Beta-Agonist Drugs: Effect on Respiratory Function in Horses

Horses in intense exercise, such as racing or three-day eventing, need full lung capacity to perform to the top of their abilities. Hoping to give their horse every advantage, some racehorse trainers medicate with beta-agonist drugs, like clenbuterol (a drug commonly used to treat chronic obstructive pulmonary disease), in an attempt to improve airway function. But is such medication actually effective in horses? At the 2011 America College of Veterinary Internal Medicine Forum, held June 15-18 in Denver, Colo., Rose Nolen-Walston, DVM, Dipl. ACVIM, assistant professor in the department of clinical sciences at the University of Pennsylvania's College of Veterinary Medicine, discussed the effects of beta-agonist drugs on the equine lung.

Nolen-Walston explained that what these medications can do is often misunderstood and, therefore, the drugs are often misused. Beta-agonist drugs are designed to inhibit bronchospasm (constriction) of the airways in horses affected by airway inflammation, she noted, and healthy horses typically don't achieve dilation of the small airways in response to treatment with clenbuterol.

Clenbuterol is the only beta-agonist drug currently approved for use in horses and is primarily used to treat breathing problems. Clenbuterol also has anaboliclike effects that shift a horse's body mass from fat to muscle; however, Nolen-Walston noted that its use has not been scientifically associated with any increase in performance. In fact, she added, its ergonomic effects could negatively affect performance and include:

  • Decreased aerobic capacity;
  • Decreased time to fatigue;
  • Decreased cardiac function; and
  • Decreased maximal oxygen intake.

"One potential issue with using beta-agonist medications is the development of tachyphylaxis, which is the tolerance or desensitization to effects of a drug after chronic administration," she cautioned, referencing one study that revealed that by Day 21 of clenbuterol administration, some horses' airways had become hyper-reactive not just due to loss of effect but also from worsening of pulmonary function. The same study revealed that a peak effect is generally seen by Day 14, so Nolen-Walston recommended limiting its use to two weeks.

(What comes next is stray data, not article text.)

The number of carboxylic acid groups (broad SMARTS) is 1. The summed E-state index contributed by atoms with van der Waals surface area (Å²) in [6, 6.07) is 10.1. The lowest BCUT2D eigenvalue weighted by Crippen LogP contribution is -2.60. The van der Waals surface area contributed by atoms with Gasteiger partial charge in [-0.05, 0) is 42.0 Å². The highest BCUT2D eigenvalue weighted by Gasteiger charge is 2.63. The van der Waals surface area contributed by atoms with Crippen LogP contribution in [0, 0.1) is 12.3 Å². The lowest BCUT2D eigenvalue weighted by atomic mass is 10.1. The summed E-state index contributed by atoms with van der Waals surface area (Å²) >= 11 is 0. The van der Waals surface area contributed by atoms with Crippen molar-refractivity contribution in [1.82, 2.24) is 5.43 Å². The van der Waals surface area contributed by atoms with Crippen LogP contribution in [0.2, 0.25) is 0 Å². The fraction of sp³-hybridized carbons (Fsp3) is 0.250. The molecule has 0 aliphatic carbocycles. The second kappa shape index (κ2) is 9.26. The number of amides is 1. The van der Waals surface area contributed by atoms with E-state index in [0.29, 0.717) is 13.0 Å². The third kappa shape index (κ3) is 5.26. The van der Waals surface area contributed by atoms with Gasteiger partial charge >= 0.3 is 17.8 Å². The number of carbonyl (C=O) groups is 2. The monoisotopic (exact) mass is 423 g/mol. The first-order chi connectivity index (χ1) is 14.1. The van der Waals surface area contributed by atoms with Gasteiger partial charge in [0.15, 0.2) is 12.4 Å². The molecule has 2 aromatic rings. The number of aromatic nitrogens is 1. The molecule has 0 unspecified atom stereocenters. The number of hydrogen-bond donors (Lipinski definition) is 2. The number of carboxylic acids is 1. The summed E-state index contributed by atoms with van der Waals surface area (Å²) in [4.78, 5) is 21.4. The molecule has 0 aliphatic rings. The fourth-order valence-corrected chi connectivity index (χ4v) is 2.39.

Another commonly used beta-agonist in horses is albuterol, which has an onset time of about five minutes, but only provides positive effects for about 30-60 minutes, she said. It is administered via a nebulizer or with a metered dose inhaler sprayed into a specialized equine breathing mask. Nolen-Walston said that pretreatment with vitamin C can increase sensitivity to albuterol three- to tenfold and decreases tachyphylaxis. However, she pointed out that oral-administered albuterol achieves minimal bioavailability (the rate at which a drug is absorbed or becomes available at the site of physiologic activity after administration).

Clenbuterol also is a useful medication for horses experiencing recurrent airway obstruction (RAO, or heaves) and has 84% absorption when administered orally. Beta-agonist medications can have a beneficial effect in healthy horses by increasing the frequency of the beat of the cilia (hairlike projections that aid in clearing debris from the airways) within the trachea and upper airways. Researchers have observed the rate of mucociliary clearance, which is responsible for cleaning debris and particulates from the upper airways, to improve up to 25% in healthy horses.

Always consult with a veterinarian prior to administering any medication to a horse, especially a healthy one. As Nolen-Walston pointed out, although a particular medication might seem like a surefire way to give a horse an advantage, careful consideration is needed to determine if the horse will really benefit from the drug.

Disclaimer: Seek the advice of a qualified veterinarian before proceeding with any diagnosis, treatment, or therapy.

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